The report would include costs and potential locations.

An Adelaide trial has been backed by the RAA’s* traffic engineer Matthew Vertudaches who said it could be a step towards improved pedestrian safety.

“Although this type of pedestrian crossing cannot protect against poor decision making, or deter* those who intentionally* break the rules, it does add an extra visual alert to pedestrians distracted by mobile phones,” Mr Vertudaches said.

“If the technology succeeds in reducing the number of pedestrians taking risks when crossing roads, then this can only be positive for pedestrian safety.”

The State Government has been contacted for comment.

Market St, Sydney, looking east at 5.15pm on January 23, 1920, before traffic lights were used in Australia. The first traffic lights media_cameraMarket St, Sydney at 5.15pm on January 23, 1920. The first Australian traffic lights were installed at the intersection of Kent and Market streets, Sydney, in October 1933. Until then, policemen controlled traffic with hand gestures. Picture: NSW State Archives and Records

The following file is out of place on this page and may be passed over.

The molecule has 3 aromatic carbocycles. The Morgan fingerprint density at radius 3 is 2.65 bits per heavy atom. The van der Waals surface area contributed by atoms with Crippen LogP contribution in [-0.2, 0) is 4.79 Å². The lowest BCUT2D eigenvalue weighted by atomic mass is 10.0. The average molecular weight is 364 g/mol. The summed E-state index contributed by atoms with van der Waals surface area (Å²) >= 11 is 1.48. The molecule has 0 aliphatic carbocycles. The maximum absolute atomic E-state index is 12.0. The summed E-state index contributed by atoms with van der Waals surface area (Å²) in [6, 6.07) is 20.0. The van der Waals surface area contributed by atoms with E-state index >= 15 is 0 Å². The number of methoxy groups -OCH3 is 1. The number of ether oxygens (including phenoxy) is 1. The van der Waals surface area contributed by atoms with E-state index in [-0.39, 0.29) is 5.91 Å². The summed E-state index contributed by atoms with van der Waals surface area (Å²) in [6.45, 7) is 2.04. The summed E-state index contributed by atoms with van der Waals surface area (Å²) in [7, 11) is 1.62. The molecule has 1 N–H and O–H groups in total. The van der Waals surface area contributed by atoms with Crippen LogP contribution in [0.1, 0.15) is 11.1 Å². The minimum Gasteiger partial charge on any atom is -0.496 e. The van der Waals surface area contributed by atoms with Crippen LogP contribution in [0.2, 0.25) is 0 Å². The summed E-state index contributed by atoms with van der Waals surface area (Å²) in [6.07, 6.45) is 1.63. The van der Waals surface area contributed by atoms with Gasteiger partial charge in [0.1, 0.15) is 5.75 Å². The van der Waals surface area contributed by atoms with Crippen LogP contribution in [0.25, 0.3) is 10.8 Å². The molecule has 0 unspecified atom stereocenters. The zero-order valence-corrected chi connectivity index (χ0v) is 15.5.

GLOSSARY

  • motion: a suggestion in a meeting to be voted on
  • impairments: limitations
  • substantial: significant size or worth
  • beneficial: has benefits
  • tactile: can feel it
  • carried: was voted for by most people
  • RAA: Royal Automobile Association of South Australia
  • deter: put off
  • intentionally: on purpose

EXTRA READING

Compulsive phone use affects wellbeing

How technology changed our lives

Green man or green woman for crossing job?

Calls to block phones in cars to cut road toll

QUICK QUIZ